I regret Leccol is not here among us. Among other things, I learnt a lot about which Hemingway short stories to read after I read your exchanges with him in the archives. I've only read two works of Hemingway so far, 'A Moveable Feast' and 'The Sun also Rises', and what impressed me the most in these works was the writing style. There is some speculation that the distinctive writing style Hemingway uses did not originate with him but from someone else. I wonder whether you have anything to say on the following:

You could argue that Hammett was the most influential American writer of the 20th century. This is an honor generally accorded to Ernest Hemingway, but who influenced him? There has been some question about whether Hammett influenced Hemingway or whether it was the other way around.

There is no question they knew each other's work. In Hemingway's "Death in the Afternoon," he remarks that his wife is reading Hammett's "The Dain Curse," adding that it's his "bloodiest yet" ("The Dain Curse" was Hammett's second novel). In Hammett's "The Main Death," his detective, the Continental Op, notices that a witness is reading "The Sun Also Rises."

Joe Gores, one of today's most distinguished hard-boiled writers, a three time Edgar winner and a Hammett scholar, knew Lee Wright, one of the greatest editors of mystery fiction who ever lived. Wright knew both men, Mr. Gores has written, and she said she always believed Hemingway learned his terse writing style from Hammett.

Chronology supports this assessment. Hammett's first story for "Black Mask" magazine came out on October 1, 1923, and the Op appeared regularly after that for some years. Hemingway's first book, "In Our Time," was published in a limited edition in Paris and did not appear in America until 1925, and then in a very small edition (1,335 copies), by which time Hammett was well established and his writing style firmly entrenched.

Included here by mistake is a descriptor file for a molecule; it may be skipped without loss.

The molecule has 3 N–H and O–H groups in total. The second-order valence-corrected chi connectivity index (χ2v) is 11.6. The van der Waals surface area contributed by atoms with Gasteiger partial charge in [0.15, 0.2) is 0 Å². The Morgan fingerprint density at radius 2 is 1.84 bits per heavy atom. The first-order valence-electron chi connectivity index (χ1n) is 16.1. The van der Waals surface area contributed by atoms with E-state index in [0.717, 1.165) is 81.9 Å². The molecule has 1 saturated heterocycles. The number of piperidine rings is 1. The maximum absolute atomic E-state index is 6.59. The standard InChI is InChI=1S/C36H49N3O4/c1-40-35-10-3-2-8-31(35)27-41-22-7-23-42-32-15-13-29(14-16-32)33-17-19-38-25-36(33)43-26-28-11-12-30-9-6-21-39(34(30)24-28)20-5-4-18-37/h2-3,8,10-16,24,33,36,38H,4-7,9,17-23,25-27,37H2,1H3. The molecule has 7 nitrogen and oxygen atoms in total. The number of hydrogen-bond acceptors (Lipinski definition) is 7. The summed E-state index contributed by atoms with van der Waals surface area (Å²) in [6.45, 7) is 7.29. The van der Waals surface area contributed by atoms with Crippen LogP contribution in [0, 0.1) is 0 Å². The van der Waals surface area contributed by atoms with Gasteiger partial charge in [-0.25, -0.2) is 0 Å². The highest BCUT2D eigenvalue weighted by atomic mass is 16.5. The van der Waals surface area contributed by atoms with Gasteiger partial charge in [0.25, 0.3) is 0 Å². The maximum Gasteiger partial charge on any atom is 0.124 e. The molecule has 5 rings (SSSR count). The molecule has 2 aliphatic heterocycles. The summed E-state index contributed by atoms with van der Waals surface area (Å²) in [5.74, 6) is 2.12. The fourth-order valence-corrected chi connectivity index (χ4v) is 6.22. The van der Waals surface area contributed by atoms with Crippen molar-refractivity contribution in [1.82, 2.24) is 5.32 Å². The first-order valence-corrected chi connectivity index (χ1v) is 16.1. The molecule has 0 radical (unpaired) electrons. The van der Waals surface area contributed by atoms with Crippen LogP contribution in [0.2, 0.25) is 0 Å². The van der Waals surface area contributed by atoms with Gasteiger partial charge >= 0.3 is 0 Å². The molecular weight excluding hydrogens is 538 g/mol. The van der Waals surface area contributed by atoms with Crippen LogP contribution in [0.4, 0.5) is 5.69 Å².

Feb 2, 1:05am

Interesting speculation, but as far as who influenced whom, I think the evidence remains somewhat slim: Hammet's first published work was in 1922 in the magazine Smart Set, and if anyone cares to read them, here is a link:

I wonder if after reading them, you could explain how these sketches were the inspiration for Hemingway's prose style. The first Continental Op story in The Black Mask was, as pointed out, in October, 1923; Hammett was probably living in San Francisco and the magazines were published in the US. Hemingway was living in Paris in the summer of 1923 when Three Stories and Ten Poems was published in Paris; two of the 3 stories, "Up in Michigan" and "My Old Man" which are very characteristic of his style, must have been written at least in the fall and winter of 1922. In fact "My Old Man" apparently survived the famous "missing suitcase" of Hemingway manuscripts stolen from his wife in December 1922 only because it had already been posted to the publisher. Given this chronology and the fact that the two writers were widely separated by space, it's hard to see how either one could have much influenced the other in their early years.